But his restaurants are what prove the point. He’s been giving Colombia a tasty culinary mix for years, taking his Lebanese roots and combining them with Colombian ingredients. Zaitún Café was born in Sincelejo for 13 years, and Beit Quessep has been providing Barranquilla with good Arabic-Colombian dishes for three years. Alex’s love of vegetables, spices, and grilled food goes well with the Lebanese roots that shine through on the menu of those restaurants.
And now he’s brought his creation to Bogota. Zaitún opened in the capital city in March of this year. It has an ideal location, in the well-known restaurant area Parque de la 93. Zaitún’s corner spot gives it a wide space for outdoor dining, with an elegant and clean design that is mostly dominated by plants and wood tables. Outside, diners can choose to sit under a transparent roof (to soak up the Bogota sun) or under large umbrellas that give good coverage. Inside, there are only 14 seats. The long couch along the left side is good for a glass of wine or sharing a dessert after an evening film in Cinemanía (a movie theater that focuses on independent films). http://www.cinemania.com.co/
Zaitun in Bogota borrows many of the main dishes from the menu in Barranquilla. There are 14 salads on the menu, with meats such as turkey, grilled chicken, smoked salmon, falafel, or a few Caesar salads. The seafood salad was recommended, and the kibbe salad looks enticing.
Most of their appetizers are good for two or three people to share. They have a long list of wraps, including roast beef and falafel. Their desserts change weekly and can include Nutella pie, apple pie, carrot cake, or chocolate cake with arequipe.
Wine and drinks
They have a short wine list, with a Chilean house wine for COP$16,000 a glass (Sauvignon Blanc or Carmenere) or you can choose a bottle. They offer whiskey, rum, gin, vodka, or beer (Club Colombia, Miller, Grolsch, Peroni birra). Although they don’t have cocktails on the menu, they can prepare the classics.
They serve Illy coffee (from COP$4,000-6,500 depending on how you ask for it). They have a selection of Harney and Sons teas: dragon pearl jasmine, Darjeeling, mint, organic Assam, and one called Paris that sounded like a scrumptious dessert: caramel, citrus, currant.
What we ate
Hummus Premium: It seemed more like meat premium: chopped meat took center stage, cooked with basil and mint, over a bed of hummus, and topped with chopped almonds. It’s served with pita bread and olive oil. The creamy hummus was just right, slightly tangy. In my opinion, it was good size for three people to share, or for one person it could be a light meal.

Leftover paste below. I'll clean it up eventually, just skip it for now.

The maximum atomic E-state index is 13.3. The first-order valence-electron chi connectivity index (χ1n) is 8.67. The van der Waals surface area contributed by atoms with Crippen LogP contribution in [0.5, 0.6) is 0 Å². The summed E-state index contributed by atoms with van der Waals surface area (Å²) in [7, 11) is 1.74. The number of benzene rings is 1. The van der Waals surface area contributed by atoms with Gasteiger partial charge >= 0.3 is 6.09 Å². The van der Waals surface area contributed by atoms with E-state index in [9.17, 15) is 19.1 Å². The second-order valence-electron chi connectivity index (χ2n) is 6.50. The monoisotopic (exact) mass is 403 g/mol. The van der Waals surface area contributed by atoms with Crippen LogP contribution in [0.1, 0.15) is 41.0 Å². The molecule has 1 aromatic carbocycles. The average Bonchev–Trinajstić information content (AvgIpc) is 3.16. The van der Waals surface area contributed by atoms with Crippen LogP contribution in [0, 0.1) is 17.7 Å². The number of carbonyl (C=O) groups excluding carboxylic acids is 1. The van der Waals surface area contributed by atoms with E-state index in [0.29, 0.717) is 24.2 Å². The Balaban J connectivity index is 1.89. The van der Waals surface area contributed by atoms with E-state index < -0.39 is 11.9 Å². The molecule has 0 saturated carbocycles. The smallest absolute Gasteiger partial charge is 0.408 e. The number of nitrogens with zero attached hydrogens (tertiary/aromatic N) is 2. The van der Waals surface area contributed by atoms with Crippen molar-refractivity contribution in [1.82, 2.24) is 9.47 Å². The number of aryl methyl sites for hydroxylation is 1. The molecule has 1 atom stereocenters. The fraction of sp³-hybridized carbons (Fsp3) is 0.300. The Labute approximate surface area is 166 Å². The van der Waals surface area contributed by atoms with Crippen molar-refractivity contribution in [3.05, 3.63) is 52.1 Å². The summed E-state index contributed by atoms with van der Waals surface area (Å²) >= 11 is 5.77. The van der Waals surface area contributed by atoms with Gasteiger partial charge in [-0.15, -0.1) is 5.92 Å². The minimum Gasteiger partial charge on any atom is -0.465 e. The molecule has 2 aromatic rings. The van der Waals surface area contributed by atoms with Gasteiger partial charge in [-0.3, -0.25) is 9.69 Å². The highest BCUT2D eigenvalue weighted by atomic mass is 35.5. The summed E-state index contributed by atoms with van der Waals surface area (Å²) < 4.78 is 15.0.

Lomo en salsa ajonjoli. The meat was a good cut, cooked as ordered (medium rare), which is rare in Bogota: usually waiters here don’t believe you when you say medium rare. It was served over mashed potatoes with dash of pesto served on the side. What they call “Arabic salad” that accompanies it was a tasty fattoush, a green salad with tomatoes, cucumbers, radish etc.
The falafel wrap was tasty and light, with a tangy dressing. The bread is pleasantly thin.
We finished it all off with coffee (I had a marvelous macchiato) and a delicious mango tea from Harney and Sons with apple, hibiscus and mango.
- Appetizers: COP$12,500-19,000
- Carpaccio menu, (beef, salmon, or vegetables): COP$19,000-25,000
- Wraps: COP$18,500-24,000
- Meats: COP$21,000-29,500
Zaitún is an excellent place to share an appetizer before catching a movie at Cinemania, right across the street, or for a relaxing drink afterwards. I’ll definitely be back for a light lunch when I’m in the area. And frankly, the service made this restaurant even more special; the waiters were warm and attentive without being smothering, and more knowledgeable than I normally find in Bogota. Our waiter, Ricardo, tried hard to provide a good, personalized service, and he was sweet in that Colombian way that you won’t get anywhere else in the world.
Check out these recipes on Zaitun’s blog.
Calle 93B #13-91, Bogota